"Can you trust those memories? You had a head injury," he reminded me.
"I trust my memory," I said shortly.
The attorney raised his eyebrows. "You trust your memory after a head injury and several days of sedation?"
"Yes." I said, stubbornly.
"You are aware that sedation and head injuries can cause false or confuse memories?" he asked.
"I am aware that many people with head injuries have lapses in memory." I replied.
"Do you have any such lapses?" he asked.
I hesitated, but answered, "Yes."
"So how can you be sure you remember what you remember?" he asked.
I blinked. "Because I remember it." I was aware that sounded like a stupid answer. I was also aware that there wasn't a good answer to that question.
"You remember. I see." He locked eyes with me for another moment. "Nothing further, Your Honor."
I blinked. I hadn't expected him to finish so quickly. "You can step down, Ms. Cregg," the judge said kindly. I did so, glancing at Monique. She shrugged imperceptibly. "We're going to break for lunch now," the judge continued. "Court is adjourned until 1:30 pm. Dismissed."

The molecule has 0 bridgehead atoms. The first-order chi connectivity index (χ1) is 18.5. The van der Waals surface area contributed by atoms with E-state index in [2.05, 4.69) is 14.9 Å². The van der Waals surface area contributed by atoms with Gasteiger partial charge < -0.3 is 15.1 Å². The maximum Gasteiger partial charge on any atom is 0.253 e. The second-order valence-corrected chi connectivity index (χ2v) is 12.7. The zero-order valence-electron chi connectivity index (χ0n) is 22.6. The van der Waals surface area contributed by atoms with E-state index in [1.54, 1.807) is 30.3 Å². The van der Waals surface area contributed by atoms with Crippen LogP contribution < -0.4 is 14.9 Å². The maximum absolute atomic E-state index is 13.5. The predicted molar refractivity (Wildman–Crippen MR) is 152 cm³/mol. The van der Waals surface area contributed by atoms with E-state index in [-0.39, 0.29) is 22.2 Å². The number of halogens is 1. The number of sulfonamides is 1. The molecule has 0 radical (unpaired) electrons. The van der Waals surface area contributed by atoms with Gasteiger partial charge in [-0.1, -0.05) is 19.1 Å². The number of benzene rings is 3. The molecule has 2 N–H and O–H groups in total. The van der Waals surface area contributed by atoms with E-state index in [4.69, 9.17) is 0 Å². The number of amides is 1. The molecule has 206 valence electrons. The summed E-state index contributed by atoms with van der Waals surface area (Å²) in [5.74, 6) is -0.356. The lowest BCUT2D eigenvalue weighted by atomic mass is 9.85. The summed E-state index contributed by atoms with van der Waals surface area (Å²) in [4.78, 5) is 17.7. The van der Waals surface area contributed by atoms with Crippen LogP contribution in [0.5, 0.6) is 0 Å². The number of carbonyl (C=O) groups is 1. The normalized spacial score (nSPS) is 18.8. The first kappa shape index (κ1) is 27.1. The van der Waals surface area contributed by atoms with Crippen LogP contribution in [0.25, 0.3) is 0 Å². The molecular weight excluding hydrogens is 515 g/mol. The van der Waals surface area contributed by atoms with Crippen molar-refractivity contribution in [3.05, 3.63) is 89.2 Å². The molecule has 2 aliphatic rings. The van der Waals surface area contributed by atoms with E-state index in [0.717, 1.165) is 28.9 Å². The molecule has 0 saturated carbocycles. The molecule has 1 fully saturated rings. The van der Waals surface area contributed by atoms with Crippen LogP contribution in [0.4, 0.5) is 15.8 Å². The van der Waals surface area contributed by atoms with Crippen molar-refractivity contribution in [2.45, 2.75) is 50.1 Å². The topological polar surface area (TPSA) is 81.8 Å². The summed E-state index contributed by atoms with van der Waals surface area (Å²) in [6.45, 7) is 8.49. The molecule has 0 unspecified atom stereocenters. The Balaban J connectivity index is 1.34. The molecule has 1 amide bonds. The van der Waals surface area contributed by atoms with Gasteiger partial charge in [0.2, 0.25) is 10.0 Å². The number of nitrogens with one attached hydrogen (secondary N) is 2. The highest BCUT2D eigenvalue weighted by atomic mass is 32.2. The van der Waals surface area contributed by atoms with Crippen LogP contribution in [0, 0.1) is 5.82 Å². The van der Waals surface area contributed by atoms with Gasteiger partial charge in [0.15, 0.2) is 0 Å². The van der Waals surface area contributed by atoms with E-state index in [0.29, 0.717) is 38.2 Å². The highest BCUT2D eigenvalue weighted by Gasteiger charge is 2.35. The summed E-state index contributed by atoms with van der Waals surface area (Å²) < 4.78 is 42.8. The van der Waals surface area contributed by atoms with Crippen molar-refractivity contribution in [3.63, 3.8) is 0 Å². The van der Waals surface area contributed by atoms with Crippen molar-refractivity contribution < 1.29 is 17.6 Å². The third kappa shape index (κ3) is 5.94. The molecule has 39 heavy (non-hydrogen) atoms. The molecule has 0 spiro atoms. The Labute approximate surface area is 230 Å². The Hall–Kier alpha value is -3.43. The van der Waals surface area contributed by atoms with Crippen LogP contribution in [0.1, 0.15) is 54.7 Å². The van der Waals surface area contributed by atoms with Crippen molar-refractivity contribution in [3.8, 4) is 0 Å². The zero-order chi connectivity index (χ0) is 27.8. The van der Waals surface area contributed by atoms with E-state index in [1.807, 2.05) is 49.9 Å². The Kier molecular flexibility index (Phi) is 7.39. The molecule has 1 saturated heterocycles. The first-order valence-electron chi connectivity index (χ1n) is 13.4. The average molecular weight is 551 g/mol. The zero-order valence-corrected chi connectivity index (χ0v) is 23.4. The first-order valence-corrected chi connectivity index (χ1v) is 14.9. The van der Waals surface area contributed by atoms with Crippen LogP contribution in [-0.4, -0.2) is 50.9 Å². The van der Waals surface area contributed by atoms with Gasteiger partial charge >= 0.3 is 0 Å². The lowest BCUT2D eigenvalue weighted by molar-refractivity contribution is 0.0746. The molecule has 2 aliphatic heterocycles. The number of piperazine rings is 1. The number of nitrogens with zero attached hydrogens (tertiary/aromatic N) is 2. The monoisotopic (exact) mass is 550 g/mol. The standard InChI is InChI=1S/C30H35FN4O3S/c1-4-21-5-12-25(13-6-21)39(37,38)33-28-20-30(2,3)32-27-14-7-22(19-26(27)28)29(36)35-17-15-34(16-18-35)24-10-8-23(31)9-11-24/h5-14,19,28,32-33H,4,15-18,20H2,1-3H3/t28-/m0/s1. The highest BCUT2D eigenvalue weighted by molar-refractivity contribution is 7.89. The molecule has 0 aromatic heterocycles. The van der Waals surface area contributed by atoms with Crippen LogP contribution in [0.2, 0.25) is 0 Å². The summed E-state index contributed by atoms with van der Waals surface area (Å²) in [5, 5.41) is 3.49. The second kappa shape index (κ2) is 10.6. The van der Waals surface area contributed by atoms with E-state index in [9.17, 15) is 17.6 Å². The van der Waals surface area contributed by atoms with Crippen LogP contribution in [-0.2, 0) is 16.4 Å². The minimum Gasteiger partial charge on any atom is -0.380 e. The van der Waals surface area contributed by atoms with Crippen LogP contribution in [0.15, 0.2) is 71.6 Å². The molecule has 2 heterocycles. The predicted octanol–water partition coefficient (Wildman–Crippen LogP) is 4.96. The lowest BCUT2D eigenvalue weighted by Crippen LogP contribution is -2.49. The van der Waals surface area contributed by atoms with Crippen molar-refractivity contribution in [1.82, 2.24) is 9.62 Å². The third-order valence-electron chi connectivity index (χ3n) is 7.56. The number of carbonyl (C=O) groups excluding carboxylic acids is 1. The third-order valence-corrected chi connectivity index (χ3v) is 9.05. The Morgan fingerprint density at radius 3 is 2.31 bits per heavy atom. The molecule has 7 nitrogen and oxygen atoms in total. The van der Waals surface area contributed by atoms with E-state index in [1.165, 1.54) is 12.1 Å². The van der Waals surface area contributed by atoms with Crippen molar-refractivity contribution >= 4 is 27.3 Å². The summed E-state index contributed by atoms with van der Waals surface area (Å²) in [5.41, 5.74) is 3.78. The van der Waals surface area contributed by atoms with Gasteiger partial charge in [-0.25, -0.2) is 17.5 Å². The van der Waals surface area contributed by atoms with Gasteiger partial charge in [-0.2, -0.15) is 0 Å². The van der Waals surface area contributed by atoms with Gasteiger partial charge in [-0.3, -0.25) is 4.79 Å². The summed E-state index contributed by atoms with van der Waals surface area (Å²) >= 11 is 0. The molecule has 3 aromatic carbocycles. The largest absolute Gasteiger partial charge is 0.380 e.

I followed Monique down the hall to her little room. "You did great, CJ. Honestly."
I nodded. "Is that all?"
"Pretty much. I'm going to rest when we get back to the courtroom. They've already heard from the cops. My guess is the defense figured they weren't going to be able to get much more of a handle on things with you. They couldn't shoot too many holes in the cops' stories and what you said jives pretty well with what they said. There's not much for them to work with. I think they'll probably have to put Cardington on the stand now. I don't know who else they'll get to testify after the cops said they were certain his alibi was false." I nodded. "Do you want to be in the courtroom when he testifies?" she asked gently.
"Do I have to?" I asked.